David Einhorn's Greenlight Capital has taken a position in Twitter, betting that Elon Musk will decide or be forced to buy the company.
Much has been written on the likelihood of the deal and the legalities. Recently, the stock has made some headway after a report that Musk's bankers believe he's resigned to lose the mid-October trial but is aiming to lower the deal price. Einhorn also lost money shoting Tesla previously, so I can't rule out that there's some revenge trading going on here.
But what I want to focus on is how Einhorn justified the trade in a letter to clients, which Reuters reported on today.
"At this price there is a $17 per share of upside if TWTR prevails in court and we believe about $17 per share of downside, if the deal breaks. So we are getting 50-50 odds on something that should happen 95%+ of the time," the letter said.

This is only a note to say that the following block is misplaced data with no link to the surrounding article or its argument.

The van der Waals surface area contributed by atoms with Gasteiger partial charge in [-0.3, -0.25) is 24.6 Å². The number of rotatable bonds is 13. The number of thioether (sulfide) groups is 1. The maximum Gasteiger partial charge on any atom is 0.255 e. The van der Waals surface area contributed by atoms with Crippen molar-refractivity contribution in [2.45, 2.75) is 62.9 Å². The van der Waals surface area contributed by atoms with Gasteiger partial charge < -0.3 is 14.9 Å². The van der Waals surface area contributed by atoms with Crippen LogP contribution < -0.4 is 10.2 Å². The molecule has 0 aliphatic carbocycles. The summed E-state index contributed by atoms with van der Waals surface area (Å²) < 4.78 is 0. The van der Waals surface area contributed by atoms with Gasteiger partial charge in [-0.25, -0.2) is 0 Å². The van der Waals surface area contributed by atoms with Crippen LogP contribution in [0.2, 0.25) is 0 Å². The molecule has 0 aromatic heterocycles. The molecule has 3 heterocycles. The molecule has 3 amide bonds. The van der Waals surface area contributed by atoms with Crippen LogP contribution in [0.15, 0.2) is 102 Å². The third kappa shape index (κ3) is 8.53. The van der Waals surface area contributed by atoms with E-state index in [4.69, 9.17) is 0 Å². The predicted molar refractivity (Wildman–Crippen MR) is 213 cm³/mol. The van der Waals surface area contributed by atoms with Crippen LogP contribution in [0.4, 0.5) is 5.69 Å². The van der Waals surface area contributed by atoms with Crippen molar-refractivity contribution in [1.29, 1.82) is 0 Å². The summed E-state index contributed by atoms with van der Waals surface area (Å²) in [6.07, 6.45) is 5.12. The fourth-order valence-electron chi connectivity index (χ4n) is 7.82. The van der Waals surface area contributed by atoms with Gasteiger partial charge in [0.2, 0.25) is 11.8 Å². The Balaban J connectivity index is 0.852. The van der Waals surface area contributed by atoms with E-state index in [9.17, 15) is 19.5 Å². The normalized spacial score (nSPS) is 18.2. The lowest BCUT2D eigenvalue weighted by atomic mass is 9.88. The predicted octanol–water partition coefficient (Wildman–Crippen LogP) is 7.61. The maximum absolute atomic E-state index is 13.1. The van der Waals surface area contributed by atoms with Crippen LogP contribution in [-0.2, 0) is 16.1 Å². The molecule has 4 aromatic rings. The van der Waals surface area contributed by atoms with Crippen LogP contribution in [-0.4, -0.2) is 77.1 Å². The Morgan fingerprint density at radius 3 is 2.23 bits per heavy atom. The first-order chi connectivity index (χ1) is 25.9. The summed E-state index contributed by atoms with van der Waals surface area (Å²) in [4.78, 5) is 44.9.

The deal price is $54.20 and it's trading at $40.96. Einhorn said his fund's average price is $37.24 so the math works out. TWTR's pandemic low was $20 so that's reasonable as well, though stocks tend to undershoot on busted deals.
In any case, this is a great example of probabilistic thinking and risk taking. Of course, you need to have a reasonable basis for all those probabilities but he's accepting a risk that he could be wrong and take a large loss while weighing that against the upside.
May the odds be in your favour
In every case of trading, you're really just looking for bets with probabilities in your favor. If you can find that edge, you still need to accept that you'll be wrong much of the time and you always have to monitor for new information (and changing probabilities).
The great thing about markets is that you don't have to take 51% probabiltiy bets. As Warren Buffett said, comparing investing to baseball:
“The trick in investing is just to sit there and watch pitch after pitch go by and wait for the one right in your sweet spot. And if people are yelling, ‘Swing, you bum!,’ ignore them," he said.
That gets back to my trading mantra: